I wanted to introduce something that has probably been known for some
time now, but has never been really addressed due to possible
conflicting views of how SSL certificates should work, and where the
CA's should (or should not) fit in. As we all know, the recent attention
to the phishing threat vector has spawned some interesting views of how
we look at certain responses that a web browser might appropriate in
regards to certain conditions set by the server. Some of these include
In light of that, I thought it might be relevant to address a question
that's been on my mind, and figure that the cryptography list may be the
best place to find the answer. (the answer is 42, just kidding).
I've set up a site that requires a bit of imagination since I don't wish
to expose any financial institutions (bankone is just a random example
that I chose) that may be vulnerable to cross-user attacks, but I can
tell you that this discovery of impact was done within an audit that
explicitly demonstrated a problem. Also, I use a thawte signed
certificate, so some mozilla browsers do not seem to regard it as a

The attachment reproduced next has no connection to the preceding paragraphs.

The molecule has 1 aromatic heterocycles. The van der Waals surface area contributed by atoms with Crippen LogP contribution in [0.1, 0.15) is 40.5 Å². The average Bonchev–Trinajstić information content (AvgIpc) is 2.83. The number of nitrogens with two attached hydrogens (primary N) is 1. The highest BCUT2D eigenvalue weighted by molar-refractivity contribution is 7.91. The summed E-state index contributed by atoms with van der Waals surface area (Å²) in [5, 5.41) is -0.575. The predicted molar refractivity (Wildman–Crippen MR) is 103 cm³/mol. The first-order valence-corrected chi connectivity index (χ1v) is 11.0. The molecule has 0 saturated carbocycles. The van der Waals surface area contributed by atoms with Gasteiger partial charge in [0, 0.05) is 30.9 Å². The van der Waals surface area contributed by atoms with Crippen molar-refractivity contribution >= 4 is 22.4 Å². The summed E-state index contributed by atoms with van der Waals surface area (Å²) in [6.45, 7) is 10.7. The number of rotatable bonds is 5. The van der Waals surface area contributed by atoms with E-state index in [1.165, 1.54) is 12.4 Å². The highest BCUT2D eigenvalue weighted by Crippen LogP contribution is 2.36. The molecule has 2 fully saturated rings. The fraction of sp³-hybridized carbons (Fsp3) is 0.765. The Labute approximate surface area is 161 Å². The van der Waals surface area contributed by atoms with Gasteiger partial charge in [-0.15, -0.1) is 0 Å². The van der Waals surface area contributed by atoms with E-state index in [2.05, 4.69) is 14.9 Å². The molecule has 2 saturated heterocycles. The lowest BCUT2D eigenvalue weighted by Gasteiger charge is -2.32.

valid CA, please ignore that if you get a warning, as it is only a
distraction of the real problem (aka, if it were a verisign cert it
would not warn).
This site is set so that there is a frame of https://www.bankone.com
inside my https://slam.securescience.com/threats/mixed.html site. The
imaginative part is that you may have to reverse the rolls to understand
the impact of this (https://www.bankone.com with
https://slam.securescience.com frame -> done via cross-user attacks
trivially). At the bottom you will see the securescience.com
certificate, but no indication of the bankone certificate. You will also
not get any warnings due to the fact that the bankone certificate is
validly signed by a CA. With the Cross-User threat vector, a phisher can
easily use a validly signed Cert to perform a site takeover with no
warning that an outside (the domain) certificate exists within the site.
The lock does show that it's secure, and there are no indications that
this site should not be "trusted" according to the rules that are
dispersed to the mainstream public. Unfortunately, this "Mixed" attack
in a cross-user scenario could be encrypting/decrypting the login page
with the attacker cert and no one is the wiser without heavy inspection
of the source code.
Feature, or flaw?
Secure Science Corporation
Author of 'Phishing Exposed'
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